I’m in a mood.
(I wonder how many of my journal entries start off with that sentence so far this year?)
I remember a project in my Sociology class back in my sophomore year of high school. We were told to make a list of at least five attributes we required of a potential mate/partner/lover. Snickering and blushing aside, everyone did the assignment and had the pleasure of reading their list out loud to the rest of the class. We discussed the whys and wherefores of each person’s list as we went.
My list had about thirty items on it. I had the longest one in my class, but I also had a boyfriend (contrary to claims that I was too picky and would be forever alone). The thing is, I’d focused on non-physical things. Someone who had a good sense of humor. Someone who was around my level of intelligence. Someone who enjoyed the rain. Someone who liked animals.
It was cute.
Now, though, I’m thinking that the list needs to be resurrected. If you created a list of thirty or so criteria, and then you only required a potential partner to meet about ten of them… that’s reasonable, right?
Let me approach that from a different direction.
I’ve never been in a relationship with someone who’s owned enough books to fill a bookcase. Why not? I’m an avid reader, from news articles to fanfiction to novels to blogs. I probably spend a third of my awake time reading in some way or another. And I’ve owned at least enough books to fill a large bookcase to the brim since I hit high school. Yet I’ve managed to ignore the fact that everyone that I’ve started a relationship with has been a non-reader. Some of them just didn’t enjoy reading outside of school assignments or a signal series (like *only* Harry Potter or *only* the Wheel of Time). One read comics with some regularity, but even that’s a limited form of reading. I’ve never been with someone who could recommend a good book they’d just finished (or actually listen when I recommend one based on their likes).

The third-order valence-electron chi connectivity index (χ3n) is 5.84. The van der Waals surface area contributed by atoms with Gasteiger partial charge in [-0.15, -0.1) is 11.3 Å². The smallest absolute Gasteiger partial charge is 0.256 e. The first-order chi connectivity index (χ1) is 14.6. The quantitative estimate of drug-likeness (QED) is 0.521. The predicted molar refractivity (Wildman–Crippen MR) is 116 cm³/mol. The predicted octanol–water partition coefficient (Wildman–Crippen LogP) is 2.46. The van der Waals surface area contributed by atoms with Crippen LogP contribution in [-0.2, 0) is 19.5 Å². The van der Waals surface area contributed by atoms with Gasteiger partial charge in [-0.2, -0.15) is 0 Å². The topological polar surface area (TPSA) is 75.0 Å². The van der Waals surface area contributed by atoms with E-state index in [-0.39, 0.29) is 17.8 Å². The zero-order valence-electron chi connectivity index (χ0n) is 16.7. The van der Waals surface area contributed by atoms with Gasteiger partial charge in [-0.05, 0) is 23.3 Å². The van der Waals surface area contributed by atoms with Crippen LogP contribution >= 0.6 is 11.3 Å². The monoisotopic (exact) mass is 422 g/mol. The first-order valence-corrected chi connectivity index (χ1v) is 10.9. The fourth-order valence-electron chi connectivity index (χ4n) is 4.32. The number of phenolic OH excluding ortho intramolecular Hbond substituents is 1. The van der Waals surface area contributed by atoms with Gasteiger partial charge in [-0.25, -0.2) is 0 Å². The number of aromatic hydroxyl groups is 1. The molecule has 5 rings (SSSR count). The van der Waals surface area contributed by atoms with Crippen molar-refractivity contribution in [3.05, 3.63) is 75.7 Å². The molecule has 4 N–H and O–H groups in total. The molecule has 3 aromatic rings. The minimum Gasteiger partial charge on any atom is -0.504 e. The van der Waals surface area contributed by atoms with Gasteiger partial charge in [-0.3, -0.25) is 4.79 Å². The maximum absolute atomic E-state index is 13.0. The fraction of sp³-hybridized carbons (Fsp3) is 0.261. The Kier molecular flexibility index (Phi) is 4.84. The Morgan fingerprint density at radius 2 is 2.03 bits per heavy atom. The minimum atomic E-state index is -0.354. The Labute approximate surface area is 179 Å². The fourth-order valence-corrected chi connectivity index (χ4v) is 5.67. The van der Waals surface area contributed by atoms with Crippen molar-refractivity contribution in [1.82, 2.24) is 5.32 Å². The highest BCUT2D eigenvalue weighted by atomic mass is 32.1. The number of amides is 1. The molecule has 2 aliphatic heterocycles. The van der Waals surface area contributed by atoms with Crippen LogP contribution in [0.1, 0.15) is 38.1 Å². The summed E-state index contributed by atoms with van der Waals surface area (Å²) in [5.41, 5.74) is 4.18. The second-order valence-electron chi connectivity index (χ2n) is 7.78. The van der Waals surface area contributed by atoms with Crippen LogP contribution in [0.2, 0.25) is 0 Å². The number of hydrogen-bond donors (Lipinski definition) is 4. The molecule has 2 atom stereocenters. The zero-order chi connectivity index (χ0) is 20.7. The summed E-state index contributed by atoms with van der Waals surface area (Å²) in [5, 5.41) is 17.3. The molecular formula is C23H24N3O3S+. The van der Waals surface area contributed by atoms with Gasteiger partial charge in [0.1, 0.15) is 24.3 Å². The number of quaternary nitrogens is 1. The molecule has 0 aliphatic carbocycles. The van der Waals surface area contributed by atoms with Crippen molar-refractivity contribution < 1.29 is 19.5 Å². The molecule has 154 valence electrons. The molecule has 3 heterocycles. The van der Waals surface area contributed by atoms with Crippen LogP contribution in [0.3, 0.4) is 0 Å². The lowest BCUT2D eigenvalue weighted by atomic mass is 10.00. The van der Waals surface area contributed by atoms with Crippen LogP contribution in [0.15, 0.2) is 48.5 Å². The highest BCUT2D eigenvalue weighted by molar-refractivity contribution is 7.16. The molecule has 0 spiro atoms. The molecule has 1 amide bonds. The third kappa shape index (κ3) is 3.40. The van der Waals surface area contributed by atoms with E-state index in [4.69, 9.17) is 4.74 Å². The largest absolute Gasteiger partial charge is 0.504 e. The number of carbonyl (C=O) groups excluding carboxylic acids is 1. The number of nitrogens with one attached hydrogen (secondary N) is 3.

It makes no sense!
My approach to relationships has always been very… loosey goosey. If someone likes me, why should I judge them? If they’re willing to bother showing me attention, who am I to not accept it graciously? I’ll willfully overlook the lack of commonality between myself and a new partner, if it means I can avoid rocking the (new, unfamiliar) boat. I bend so we don’t break.
I’m in a unique situation now. I’m a polyamorous demisexual married to an asexual in a partly open relationship. That means I’m allowed to date and get to know people, to eventually find someone I connect with emotionally to become my lover (that’s the demi part, FYI). Put simpler, I’ll be dating from my friendzone. So… why not alter my “ideal mate” list to that of an ideal friend?
Playing with this idea has entertained me all day. While a bit silly, the exercise itself has allowed me to recognize how many ways I’ve failed myself in expecting almost nothing from those I allow closest to me. I deserve better, from myself and from others. That said, here’s a peek at the things I came up with. Keep in mind, a person would only need to meet about ten of the points to be “up to par”. Hell, even five solid matches would make them more compatible than any of my serious relationships; believe me, I’ve checked. (And that was depressing, to realize how little my partners matched the attributes of my close friends… no wonder we failed so spectacularly!)
– They own an impressive library, at least a bookcase worth. And they actually read the books, rather than keeping them for show. A mix of fiction and nonfiction is a bonus. I need someone who’ll enjoy a trip to a bargain bookstore for a couple of hours, walking out with an armful of purchases with me.
– They write. It can be poetry or blogging, fiction or nonfiction. Perfect grammar and spelling aren’t necessary, but a command of the English language beyond that of a middle schooler is a must. Really, writing well enough to avoid making me cringe would be impressive.
– They are at least partly college educated. I’ve settled for less before, and I shouldn’t. While I’m not particularly pro-college, I do believe that having knowledge beyond a GED is important. If they can explain the intricacies of Japanese culture thanks to personal interest after a semester of the language in college, I’ll be impressed by their personal studies and depth of knowledge. Feeling like I’m walking on eggshells to avoid talking down to people is *not* fun.
– They’re pagan. Not a generic, hippy-is-cool pagan. I mean someone who’s studied various paths and knows where they’re currently walking. If we can debate the merits and downfalls of hard polytheism, they’re my kind of person.
– They’re LGBTQIA+ savvy and an ally at minimum. This one is actually non-negotiable. They don’t have to know all the buzzwords or be a perfect ally, but homophobia is distinctly *not* sexy.
– They enjoy trying out new foods, without whining and being bullied into it. I’m decidedly not a steak-and-potatoes girl, so I need someone adventurous in the kitchen.